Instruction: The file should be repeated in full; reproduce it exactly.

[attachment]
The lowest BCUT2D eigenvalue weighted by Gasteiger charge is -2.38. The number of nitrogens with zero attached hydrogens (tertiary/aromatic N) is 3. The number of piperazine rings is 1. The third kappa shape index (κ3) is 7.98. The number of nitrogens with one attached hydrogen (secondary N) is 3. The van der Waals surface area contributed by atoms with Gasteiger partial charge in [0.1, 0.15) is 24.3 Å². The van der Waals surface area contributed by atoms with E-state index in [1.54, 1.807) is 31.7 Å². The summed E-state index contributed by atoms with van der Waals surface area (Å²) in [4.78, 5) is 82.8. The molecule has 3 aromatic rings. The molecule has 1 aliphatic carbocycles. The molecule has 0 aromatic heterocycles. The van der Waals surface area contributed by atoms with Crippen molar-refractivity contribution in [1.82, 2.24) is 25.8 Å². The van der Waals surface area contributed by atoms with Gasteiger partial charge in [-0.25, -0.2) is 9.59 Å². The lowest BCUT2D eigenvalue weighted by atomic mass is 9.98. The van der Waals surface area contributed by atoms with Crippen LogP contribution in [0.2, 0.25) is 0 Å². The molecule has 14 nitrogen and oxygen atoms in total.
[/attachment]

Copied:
The lowest BCUT2D eigenvalue weighted by Gasteiger charge is -2.38. The number of nitrogens with zero attached hydrogens (tertiary/aromatic N) is 3. The number of piperazine rings is 1. The third kappa shape index (κ3) is 7.98. The number of nitrogens with one attached hydrogen (secondary N) is 3. The van der Waals surface area contributed by atoms with Gasteiger partial charge in [0.1, 0.15) is 24.3 Å². The van der Waals surface area contributed by atoms with E-state index in [1.54, 1.807) is 31.7 Å². The summed E-state index contributed by atoms with van der Waals surface area (Å²) in [4.78, 5) is 82.8. The molecule has 3 aromatic rings. The molecule has 1 aliphatic carbocycles. The molecule has 0 aromatic heterocycles. The van der Waals surface area contributed by atoms with Crippen molar-refractivity contribution in [1.82, 2.24) is 25.8 Å². The van der Waals surface area contributed by atoms with Gasteiger partial charge in [-0.25, -0.2) is 9.59 Å². The lowest BCUT2D eigenvalue weighted by atomic mass is 9.98. The van der Waals surface area contributed by atoms with Crippen LogP contribution in [0.2, 0.25) is 0 Å². The molecule has 14 nitrogen and oxygen atoms in total.